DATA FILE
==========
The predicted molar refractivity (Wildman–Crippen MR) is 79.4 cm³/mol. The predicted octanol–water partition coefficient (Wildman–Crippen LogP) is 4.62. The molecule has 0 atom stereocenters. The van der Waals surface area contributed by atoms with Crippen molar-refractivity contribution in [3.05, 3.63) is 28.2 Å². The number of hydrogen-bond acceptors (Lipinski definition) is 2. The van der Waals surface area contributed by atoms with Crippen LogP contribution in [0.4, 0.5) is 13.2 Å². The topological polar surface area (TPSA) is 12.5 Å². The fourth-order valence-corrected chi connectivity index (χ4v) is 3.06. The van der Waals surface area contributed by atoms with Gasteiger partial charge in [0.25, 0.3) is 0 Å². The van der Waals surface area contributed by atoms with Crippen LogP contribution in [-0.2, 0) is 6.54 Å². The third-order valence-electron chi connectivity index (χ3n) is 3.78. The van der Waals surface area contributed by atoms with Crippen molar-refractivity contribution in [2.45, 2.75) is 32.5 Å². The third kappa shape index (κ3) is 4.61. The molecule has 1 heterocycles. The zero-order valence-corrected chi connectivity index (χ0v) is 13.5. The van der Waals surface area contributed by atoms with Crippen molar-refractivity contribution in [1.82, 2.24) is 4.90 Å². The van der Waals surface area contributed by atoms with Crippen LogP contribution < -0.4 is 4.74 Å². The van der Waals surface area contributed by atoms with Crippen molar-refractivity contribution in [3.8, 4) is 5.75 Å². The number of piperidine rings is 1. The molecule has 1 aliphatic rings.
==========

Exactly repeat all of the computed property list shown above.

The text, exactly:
The predicted molar refractivity (Wildman–Crippen MR) is 79.4 cm³/mol. The predicted octanol–water partition coefficient (Wildman–Crippen LogP) is 4.62. The molecule has 0 atom stereocenters. The van der Waals surface area contributed by atoms with Crippen molar-refractivity contribution in [3.05, 3.63) is 28.2 Å². The number of hydrogen-bond acceptors (Lipinski definition) is 2. The van der Waals surface area contributed by atoms with Crippen LogP contribution in [0.4, 0.5) is 13.2 Å². The topological polar surface area (TPSA) is 12.5 Å². The fourth-order valence-corrected chi connectivity index (χ4v) is 3.06. The van der Waals surface area contributed by atoms with Gasteiger partial charge in [0.25, 0.3) is 0 Å². The van der Waals surface area contributed by atoms with Crippen LogP contribution in [-0.2, 0) is 6.54 Å². The third-order valence-electron chi connectivity index (χ3n) is 3.78. The van der Waals surface area contributed by atoms with Crippen molar-refractivity contribution in [2.45, 2.75) is 32.5 Å². The third kappa shape index (κ3) is 4.61. The molecule has 1 heterocycles. The zero-order valence-corrected chi connectivity index (χ0v) is 13.5. The van der Waals surface area contributed by atoms with Crippen molar-refractivity contribution in [1.82, 2.24) is 4.90 Å². The van der Waals surface area contributed by atoms with Crippen LogP contribution < -0.4 is 4.74 Å². The van der Waals surface area contributed by atoms with Crippen molar-refractivity contribution in [3.8, 4) is 5.75 Å². The number of piperidine rings is 1. The molecule has 1 aliphatic rings.